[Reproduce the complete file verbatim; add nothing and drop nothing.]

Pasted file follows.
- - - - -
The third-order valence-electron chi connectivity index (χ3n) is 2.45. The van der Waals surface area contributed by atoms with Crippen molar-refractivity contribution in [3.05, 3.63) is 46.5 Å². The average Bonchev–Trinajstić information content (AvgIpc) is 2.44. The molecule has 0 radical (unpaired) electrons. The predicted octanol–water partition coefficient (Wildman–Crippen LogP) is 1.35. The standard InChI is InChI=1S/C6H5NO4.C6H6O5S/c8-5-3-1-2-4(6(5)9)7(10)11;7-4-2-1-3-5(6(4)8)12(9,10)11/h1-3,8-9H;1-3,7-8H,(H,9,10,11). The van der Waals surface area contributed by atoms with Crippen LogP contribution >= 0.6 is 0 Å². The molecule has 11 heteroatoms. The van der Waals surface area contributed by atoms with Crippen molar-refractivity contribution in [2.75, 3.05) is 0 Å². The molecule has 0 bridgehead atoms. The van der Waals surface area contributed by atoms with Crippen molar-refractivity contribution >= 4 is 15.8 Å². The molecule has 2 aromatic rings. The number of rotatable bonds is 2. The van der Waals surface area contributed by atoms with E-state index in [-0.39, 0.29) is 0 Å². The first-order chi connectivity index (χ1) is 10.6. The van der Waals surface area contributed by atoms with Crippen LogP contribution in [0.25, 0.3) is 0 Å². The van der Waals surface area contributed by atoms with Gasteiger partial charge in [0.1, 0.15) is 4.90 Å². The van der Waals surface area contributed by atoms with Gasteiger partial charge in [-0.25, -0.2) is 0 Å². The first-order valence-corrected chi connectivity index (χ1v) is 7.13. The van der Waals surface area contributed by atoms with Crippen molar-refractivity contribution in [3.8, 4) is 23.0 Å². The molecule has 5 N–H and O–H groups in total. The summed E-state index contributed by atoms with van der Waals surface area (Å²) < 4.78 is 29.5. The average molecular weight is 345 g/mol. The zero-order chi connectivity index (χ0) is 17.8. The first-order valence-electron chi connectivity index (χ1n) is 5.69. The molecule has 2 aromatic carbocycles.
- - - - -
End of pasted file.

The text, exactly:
The third-order valence-electron chi connectivity index (χ3n) is 2.45. The van der Waals surface area contributed by atoms with Crippen molar-refractivity contribution in [3.05, 3.63) is 46.5 Å². The average Bonchev–Trinajstić information content (AvgIpc) is 2.44. The molecule has 0 radical (unpaired) electrons. The predicted octanol–water partition coefficient (Wildman–Crippen LogP) is 1.35. The standard InChI is InChI=1S/C6H5NO4.C6H6O5S/c8-5-3-1-2-4(6(5)9)7(10)11;7-4-2-1-3-5(6(4)8)12(9,10)11/h1-3,8-9H;1-3,7-8H,(H,9,10,11). The van der Waals surface area contributed by atoms with Crippen LogP contribution >= 0.6 is 0 Å². The molecule has 11 heteroatoms. The van der Waals surface area contributed by atoms with Crippen molar-refractivity contribution in [2.75, 3.05) is 0 Å². The molecule has 0 bridgehead atoms. The van der Waals surface area contributed by atoms with Crippen molar-refractivity contribution >= 4 is 15.8 Å². The molecule has 2 aromatic rings. The number of rotatable bonds is 2. The van der Waals surface area contributed by atoms with E-state index in [-0.39, 0.29) is 0 Å². The first-order chi connectivity index (χ1) is 10.6. The van der Waals surface area contributed by atoms with Crippen LogP contribution in [0.25, 0.3) is 0 Å². The van der Waals surface area contributed by atoms with Gasteiger partial charge in [0.1, 0.15) is 4.90 Å². The van der Waals surface area contributed by atoms with Gasteiger partial charge in [-0.25, -0.2) is 0 Å². The first-order valence-corrected chi connectivity index (χ1v) is 7.13. The van der Waals surface area contributed by atoms with Crippen molar-refractivity contribution in [3.8, 4) is 23.0 Å². The molecule has 5 N–H and O–H groups in total. The summed E-state index contributed by atoms with van der Waals surface area (Å²) < 4.78 is 29.5. The average molecular weight is 345 g/mol. The zero-order chi connectivity index (χ0) is 17.8. The first-order valence-electron chi connectivity index (χ1n) is 5.69. The molecule has 2 aromatic carbocycles.